Protecting the northern tip of Peron Peninsula is Francois Peron National Park, an impressive area of acacia cloaked red dunes and arid shrubland surrounded by turquoise water. Most of the park is a four-wheel-drivers paradise, offering remote camping sites and access to beaches and fishing spots. In the south is the Peron Homestead where you can explore the park’s historic past or relax in the artesian hot tub.
Francois Peron National Park plays a key role in Project Eden, a bold environmental project that is attempting to reintroduce locally extinct species to the peninsula by controlling feral predators. Read all about the exciting Project Eden.
The Peron Homestead precinct provides an insight into how life was when the park was a working sheep station. A self guided walk trail around the precinct explores the history of the area, visiting the shearing shed, shearer’s quarters and stock yards. Signs explain the station’s interesting history along the way.
A small interpretive centre depicts stories of indigenous inhabitants, European colonisation and current day conservation programs such as Project Eden. The artesian hot tub is a popular spot to relax and soak in the hot artesian waters that originally supplied vital water to the station’s stock. A barbecue and lawns are provided for picnicking.
A small campground with gas BBQs and toilets is located at the lagoon and there is a site for launching boats nearby. Camping fees apply.
At the northerly tip of the national park is Cape Peron, sitting at the confluence of two major currents, the cape attracts an impressive array of marine life. At nearby Skipjack Point you can view the wildlife from two spectacularly located viewing platforms, perched on the cliff edge with views out across the marine park.
Linking Cape Peron with Skipjack Point is the Wanamalu Trail stretching for 1.5 kilometres along the cliff edge overlooking the surrounding waters. Spectacular red sand cliffs extend in either direction offering fantastic photo opportunities. The 45-minute (one-way) walk provides excellent views of the coastline and signs along the trail provide an introduction to the features of the area.
It is not unusual from the track to see marine life, such as rays, sharks, dolphins and schools of fish, as well as large flocks of cormorants along the coastline
At Cape Peron there is interpretive signage, a picnic area with tables, toilets and beach access. Try your hand at fishing here to see what might be lurking offshore. Further out to sea is the shipwreck of the Gudrun, wrecked in 1901 and now a popular dive spot for experienced divers.
The only camp site on the eastern side of the national park, Herald Bight offers some protection from the prevailing south-westerly winds. Once a pearling camp in the late 1880’s, you can still find pearl shell on the beach, signs of times long past.
The informal campsite has a toilet and small boats can be launched from the beach for access to the Shark Bay Marine Park.
Take a walk along the beach and marvel at the rich red cliffs contrasting with the surrounding turquoise water. At Gregories a rock shelf parallel to the coast is an excellent spot for snorkelling with the chance to drift along the wall and spot some of the local marine life.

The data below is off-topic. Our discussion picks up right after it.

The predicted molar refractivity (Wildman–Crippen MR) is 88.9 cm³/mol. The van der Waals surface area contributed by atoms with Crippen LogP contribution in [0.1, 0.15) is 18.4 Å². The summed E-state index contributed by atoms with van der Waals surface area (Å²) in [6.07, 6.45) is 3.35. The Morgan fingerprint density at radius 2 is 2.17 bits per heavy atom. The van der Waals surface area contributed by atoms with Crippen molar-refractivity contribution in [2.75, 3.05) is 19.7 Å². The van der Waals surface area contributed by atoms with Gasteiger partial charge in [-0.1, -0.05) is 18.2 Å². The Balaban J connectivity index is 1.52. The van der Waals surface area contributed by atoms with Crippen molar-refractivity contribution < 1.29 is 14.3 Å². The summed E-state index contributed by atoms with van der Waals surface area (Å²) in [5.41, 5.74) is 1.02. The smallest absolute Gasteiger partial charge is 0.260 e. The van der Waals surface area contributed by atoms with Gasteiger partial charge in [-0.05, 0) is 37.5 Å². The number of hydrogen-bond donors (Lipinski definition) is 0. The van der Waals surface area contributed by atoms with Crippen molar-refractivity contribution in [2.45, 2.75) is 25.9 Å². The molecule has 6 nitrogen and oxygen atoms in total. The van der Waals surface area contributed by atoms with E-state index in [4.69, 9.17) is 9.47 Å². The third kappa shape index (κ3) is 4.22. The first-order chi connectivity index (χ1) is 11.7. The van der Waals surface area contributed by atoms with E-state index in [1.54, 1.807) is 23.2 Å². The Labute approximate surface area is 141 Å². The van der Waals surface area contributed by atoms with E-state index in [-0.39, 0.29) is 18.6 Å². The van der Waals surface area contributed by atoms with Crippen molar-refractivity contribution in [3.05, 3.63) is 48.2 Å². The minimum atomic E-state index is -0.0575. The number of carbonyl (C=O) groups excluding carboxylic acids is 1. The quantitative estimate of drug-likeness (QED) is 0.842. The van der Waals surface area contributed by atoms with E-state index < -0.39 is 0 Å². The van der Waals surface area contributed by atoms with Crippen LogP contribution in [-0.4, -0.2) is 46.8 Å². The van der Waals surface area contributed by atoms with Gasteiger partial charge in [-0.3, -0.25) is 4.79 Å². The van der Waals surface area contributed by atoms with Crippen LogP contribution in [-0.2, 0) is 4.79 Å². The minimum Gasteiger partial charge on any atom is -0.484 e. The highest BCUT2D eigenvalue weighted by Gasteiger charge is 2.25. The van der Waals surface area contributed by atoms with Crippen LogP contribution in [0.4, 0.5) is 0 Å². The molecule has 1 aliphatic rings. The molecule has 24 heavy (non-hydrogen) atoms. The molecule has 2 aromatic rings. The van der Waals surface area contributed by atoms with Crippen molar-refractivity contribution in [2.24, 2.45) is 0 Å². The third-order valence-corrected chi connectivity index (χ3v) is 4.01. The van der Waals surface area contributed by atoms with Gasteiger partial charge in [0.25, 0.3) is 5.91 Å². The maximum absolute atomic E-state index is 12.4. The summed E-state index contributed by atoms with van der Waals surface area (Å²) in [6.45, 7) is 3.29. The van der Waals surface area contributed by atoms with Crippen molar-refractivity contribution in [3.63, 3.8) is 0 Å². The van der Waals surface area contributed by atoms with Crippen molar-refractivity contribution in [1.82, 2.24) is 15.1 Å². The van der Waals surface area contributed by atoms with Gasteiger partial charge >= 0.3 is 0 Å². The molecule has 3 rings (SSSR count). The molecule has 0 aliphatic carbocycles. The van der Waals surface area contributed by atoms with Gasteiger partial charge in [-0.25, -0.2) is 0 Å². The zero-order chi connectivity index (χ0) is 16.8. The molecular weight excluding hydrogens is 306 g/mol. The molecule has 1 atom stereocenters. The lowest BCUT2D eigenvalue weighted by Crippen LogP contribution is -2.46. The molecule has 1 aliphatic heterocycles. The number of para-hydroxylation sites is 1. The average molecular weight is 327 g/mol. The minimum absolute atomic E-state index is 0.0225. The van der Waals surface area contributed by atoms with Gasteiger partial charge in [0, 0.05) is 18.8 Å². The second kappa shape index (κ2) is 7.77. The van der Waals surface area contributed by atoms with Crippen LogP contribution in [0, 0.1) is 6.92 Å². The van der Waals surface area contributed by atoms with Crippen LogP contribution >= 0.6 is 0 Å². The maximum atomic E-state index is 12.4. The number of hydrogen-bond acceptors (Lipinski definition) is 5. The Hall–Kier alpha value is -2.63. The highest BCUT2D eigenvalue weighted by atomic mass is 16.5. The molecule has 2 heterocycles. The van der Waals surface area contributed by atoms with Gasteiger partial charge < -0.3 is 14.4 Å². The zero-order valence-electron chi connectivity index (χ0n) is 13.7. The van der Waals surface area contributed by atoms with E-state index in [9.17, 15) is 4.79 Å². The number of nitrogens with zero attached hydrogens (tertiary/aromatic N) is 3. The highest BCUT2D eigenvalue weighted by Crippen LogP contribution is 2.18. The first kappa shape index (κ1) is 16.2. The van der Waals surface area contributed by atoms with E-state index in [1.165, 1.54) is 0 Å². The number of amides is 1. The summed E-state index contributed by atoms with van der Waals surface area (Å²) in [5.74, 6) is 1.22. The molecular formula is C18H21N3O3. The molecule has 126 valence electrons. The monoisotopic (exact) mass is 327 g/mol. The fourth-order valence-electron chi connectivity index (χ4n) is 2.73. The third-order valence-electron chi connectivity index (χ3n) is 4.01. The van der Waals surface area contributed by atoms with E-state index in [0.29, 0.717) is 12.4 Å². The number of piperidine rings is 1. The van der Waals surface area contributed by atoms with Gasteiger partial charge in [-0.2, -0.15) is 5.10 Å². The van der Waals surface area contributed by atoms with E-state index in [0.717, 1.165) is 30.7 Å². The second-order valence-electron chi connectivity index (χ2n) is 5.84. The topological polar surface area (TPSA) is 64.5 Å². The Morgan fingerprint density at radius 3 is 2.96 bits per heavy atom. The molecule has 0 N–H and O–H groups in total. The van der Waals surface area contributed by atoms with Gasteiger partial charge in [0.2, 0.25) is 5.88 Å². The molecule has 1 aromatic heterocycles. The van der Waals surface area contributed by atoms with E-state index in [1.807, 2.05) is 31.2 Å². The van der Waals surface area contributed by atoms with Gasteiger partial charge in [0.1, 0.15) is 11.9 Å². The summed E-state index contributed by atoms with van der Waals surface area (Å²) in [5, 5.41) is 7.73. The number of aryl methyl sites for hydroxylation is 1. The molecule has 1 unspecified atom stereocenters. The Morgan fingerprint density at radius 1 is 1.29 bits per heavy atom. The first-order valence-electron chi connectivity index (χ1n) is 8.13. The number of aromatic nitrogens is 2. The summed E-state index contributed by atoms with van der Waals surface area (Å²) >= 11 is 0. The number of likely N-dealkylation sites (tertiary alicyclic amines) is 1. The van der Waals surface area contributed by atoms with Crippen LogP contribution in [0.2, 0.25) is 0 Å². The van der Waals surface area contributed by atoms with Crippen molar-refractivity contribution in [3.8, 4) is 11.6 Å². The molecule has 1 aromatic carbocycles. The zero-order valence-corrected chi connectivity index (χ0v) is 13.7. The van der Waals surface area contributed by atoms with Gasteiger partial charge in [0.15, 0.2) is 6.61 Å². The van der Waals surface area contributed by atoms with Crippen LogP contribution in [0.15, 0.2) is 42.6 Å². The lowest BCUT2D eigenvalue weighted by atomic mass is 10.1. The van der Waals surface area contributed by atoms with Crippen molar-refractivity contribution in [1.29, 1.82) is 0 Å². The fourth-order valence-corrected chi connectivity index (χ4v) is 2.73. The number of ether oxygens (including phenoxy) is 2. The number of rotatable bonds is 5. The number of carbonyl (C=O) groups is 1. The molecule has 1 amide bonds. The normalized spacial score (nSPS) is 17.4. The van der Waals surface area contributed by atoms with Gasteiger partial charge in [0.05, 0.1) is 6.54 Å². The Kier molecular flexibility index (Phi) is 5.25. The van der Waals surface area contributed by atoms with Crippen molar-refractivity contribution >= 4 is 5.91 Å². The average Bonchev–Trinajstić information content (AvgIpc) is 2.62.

Fishing is popular along this stretch of coastline either from the shoreline or small dinghies launched off the beach. Whiting, bream and kingfish can all be caught in the area.
Cattle Well, just south of these campsites is a day use area that offers the chance to wet a line and possibly catch a feed of whiting. No camping is permitted here.
Many old station tracks are being revegetated, and some are for management purposes only. Follow the signs and stay on the correct roads. Do not drive over the soft gypsum pans (birridas). Their geological structure consists of a thin surface crust over a bog mire, kept wet by groundwater. Vehicles attempting to cross birridas will get bogged. The recovery of bogged vehicles is not only costly and time consuming, but scars the birrida and degrades the surrounding vegetation. These landscapes are fragile and very difficult to rehabilitate.
Camping areas are located at Big Lagoon, Gregories, South Gregories, Bottle Bay and Herald Bight. Each campsite is on the coastline with easy access to the beach for fishing and for launching small dinghies. There is no booking system so sites are available on a first come – first served basis. The busiest times are during the school holidays and when the southerly winds drop in winter.
Only limited facilities are provided. No provision is made for caravans. Carry all of your rubbish with you when leaving the park. To protect native plants and animals, open fires, firearms and pets are not allowed.
Two formal walking tracks are provided within the park:
Location: between Cape Peron and Skipjack Point
Time: Allow 45min each way
Features: Spectacular views of marine life from top of sand dunes and two viewing platforms. Brilliant red sand dune cliffs ideal for photography. Wildflowers in spring. Signs explain many of the fascinating features of the walk.
Location: Peron Homestead
Time: Allow 45min
Features: This walk around the historic homestead precinct explores the shearing quarters, stock yards and other features from the time when the park was an operating sheep station. Signs explain many of the fascinating features of the walk.
Fishing is a popular activity in the Shark Bay area, and many species will take a bait all year round. Species commonly encountered on Peron Peninsula include whiting, bream and kingfish. Dinghies can be launched from the beaches at Big Lagoon, Gregories, South Gregories, Bottle Bay and Herald Bight. Larger boats can be launched at the formed boat ramps at Denham and Monkey Mia.